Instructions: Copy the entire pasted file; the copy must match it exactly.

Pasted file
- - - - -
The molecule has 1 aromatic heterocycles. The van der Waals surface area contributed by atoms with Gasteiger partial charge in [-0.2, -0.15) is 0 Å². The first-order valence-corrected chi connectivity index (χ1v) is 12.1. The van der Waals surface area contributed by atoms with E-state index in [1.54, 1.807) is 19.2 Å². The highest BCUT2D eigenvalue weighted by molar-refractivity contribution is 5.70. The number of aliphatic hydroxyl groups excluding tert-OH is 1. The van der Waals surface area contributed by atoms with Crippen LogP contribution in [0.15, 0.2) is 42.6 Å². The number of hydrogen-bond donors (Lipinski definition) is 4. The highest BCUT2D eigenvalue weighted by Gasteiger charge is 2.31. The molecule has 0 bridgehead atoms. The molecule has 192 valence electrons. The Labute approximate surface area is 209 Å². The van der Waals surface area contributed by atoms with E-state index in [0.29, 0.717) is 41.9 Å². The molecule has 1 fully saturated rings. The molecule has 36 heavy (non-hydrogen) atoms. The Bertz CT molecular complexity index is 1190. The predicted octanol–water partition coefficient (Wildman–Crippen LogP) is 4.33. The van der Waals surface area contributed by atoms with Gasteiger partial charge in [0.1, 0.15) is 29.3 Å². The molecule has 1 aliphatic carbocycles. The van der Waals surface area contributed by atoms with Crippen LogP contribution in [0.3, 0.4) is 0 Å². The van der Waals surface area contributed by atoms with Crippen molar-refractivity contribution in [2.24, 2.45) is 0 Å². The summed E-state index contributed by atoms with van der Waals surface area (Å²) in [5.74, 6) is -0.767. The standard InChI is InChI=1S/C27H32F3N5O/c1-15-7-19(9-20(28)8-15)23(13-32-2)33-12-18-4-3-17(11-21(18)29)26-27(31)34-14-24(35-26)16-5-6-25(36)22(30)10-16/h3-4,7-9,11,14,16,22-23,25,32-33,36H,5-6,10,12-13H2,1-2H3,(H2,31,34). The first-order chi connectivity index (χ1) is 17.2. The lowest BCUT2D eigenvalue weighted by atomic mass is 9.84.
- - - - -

The molecule has 1 aromatic heterocycles. The van der Waals surface area contributed by atoms with Gasteiger partial charge in [-0.2, -0.15) is 0 Å². The first-order valence-corrected chi connectivity index (χ1v) is 12.1. The van der Waals surface area contributed by atoms with E-state index in [1.54, 1.807) is 19.2 Å². The highest BCUT2D eigenvalue weighted by molar-refractivity contribution is 5.70. The number of aliphatic hydroxyl groups excluding tert-OH is 1. The van der Waals surface area contributed by atoms with Crippen LogP contribution in [0.15, 0.2) is 42.6 Å². The number of hydrogen-bond donors (Lipinski definition) is 4. The highest BCUT2D eigenvalue weighted by Gasteiger charge is 2.31. The molecule has 0 bridgehead atoms. The molecule has 192 valence electrons. The Labute approximate surface area is 209 Å². The van der Waals surface area contributed by atoms with E-state index in [0.29, 0.717) is 41.9 Å². The molecule has 1 fully saturated rings. The molecule has 36 heavy (non-hydrogen) atoms. The Bertz CT molecular complexity index is 1190. The predicted octanol–water partition coefficient (Wildman–Crippen LogP) is 4.33. The van der Waals surface area contributed by atoms with Gasteiger partial charge in [0.1, 0.15) is 29.3 Å². The molecule has 1 aliphatic carbocycles. The van der Waals surface area contributed by atoms with Crippen LogP contribution in [0.3, 0.4) is 0 Å². The van der Waals surface area contributed by atoms with Crippen molar-refractivity contribution in [2.24, 2.45) is 0 Å². The summed E-state index contributed by atoms with van der Waals surface area (Å²) in [5.74, 6) is -0.767. The standard InChI is InChI=1S/C27H32F3N5O/c1-15-7-19(9-20(28)8-15)23(13-32-2)33-12-18-4-3-17(11-21(18)29)26-27(31)34-14-24(35-26)16-5-6-25(36)22(30)10-16/h3-4,7-9,11,14,16,22-23,25,32-33,36H,5-6,10,12-13H2,1-2H3,(H2,31,34). The first-order chi connectivity index (χ1) is 17.2. The lowest BCUT2D eigenvalue weighted by atomic mass is 9.84.